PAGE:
California employment law protects workers from discrimination based on their marital status. The Sempers Law Firm, in Los Angeles, California, helps protect California employees' rights to be free from marital status discrimination in the workplace.
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Does California prohibit marital status discrimination?
Although there is no federal statute prohibiting discrimination based on marital status, California law does provide this protection. The California Fair Employment and Housing Act prohibits employers from discriminating against any employee - or even a potential employee - based on that person's marital status.
Examples of marital status discrimination
Like other forms of discrimination, marital status discrimination occurs whenever the "terms and conditions" of employment change based on a person's marital status. Common examples include:
Hiring and firing decisions
Promotions and opportunities for advancement
Scheduling and duty assignments
Unfair disciplinary action
When spouses work in the same department or work for each other, who regulates marital status discrimination?
When spouses work in the same department, the company still has a legal obligation to prevent discrimination based on their marriage. For example: suppose the company wants to reassign one spouse to ensure productivity within the department. So long as the transfer comes with equal pay, benefits, opportunities for advancement, and other conditions of employment, this is allowed. But if the company tried to demote one spouse, this would be unlawful discrimination based on the marriage. The company's HR department still has a legal obligation to regulate marital status discrimination in that department.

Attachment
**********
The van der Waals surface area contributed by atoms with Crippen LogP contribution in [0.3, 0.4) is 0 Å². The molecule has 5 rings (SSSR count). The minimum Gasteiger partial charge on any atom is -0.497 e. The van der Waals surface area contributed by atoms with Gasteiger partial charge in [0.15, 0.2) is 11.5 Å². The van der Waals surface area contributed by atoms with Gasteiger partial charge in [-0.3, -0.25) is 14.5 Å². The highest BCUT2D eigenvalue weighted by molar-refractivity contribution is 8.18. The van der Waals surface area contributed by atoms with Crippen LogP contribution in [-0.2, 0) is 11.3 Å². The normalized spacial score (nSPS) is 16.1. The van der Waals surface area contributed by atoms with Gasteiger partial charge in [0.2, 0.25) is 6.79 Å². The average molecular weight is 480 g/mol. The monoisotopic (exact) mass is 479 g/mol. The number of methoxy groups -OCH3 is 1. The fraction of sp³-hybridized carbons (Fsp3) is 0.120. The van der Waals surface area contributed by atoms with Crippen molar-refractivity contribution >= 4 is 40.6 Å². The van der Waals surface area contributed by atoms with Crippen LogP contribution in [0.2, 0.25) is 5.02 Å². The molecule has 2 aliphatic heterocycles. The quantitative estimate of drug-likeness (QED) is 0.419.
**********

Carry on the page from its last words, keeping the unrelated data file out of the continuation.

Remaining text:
It might sound strange, but it is still possible to face marital status discrimination even when you work for your spouse. Imagine a small family business that two spouses own. If they divorce, it is likely that they will not want to work together any longer. But if they do, neither spouse can fire the other solely on the basis of divorce. This would be unlawful employment discrimination based on marital status. If the company's HR or legal departments does not stop it, the discrimination can be regulated by bringing a lawsuit against the family business.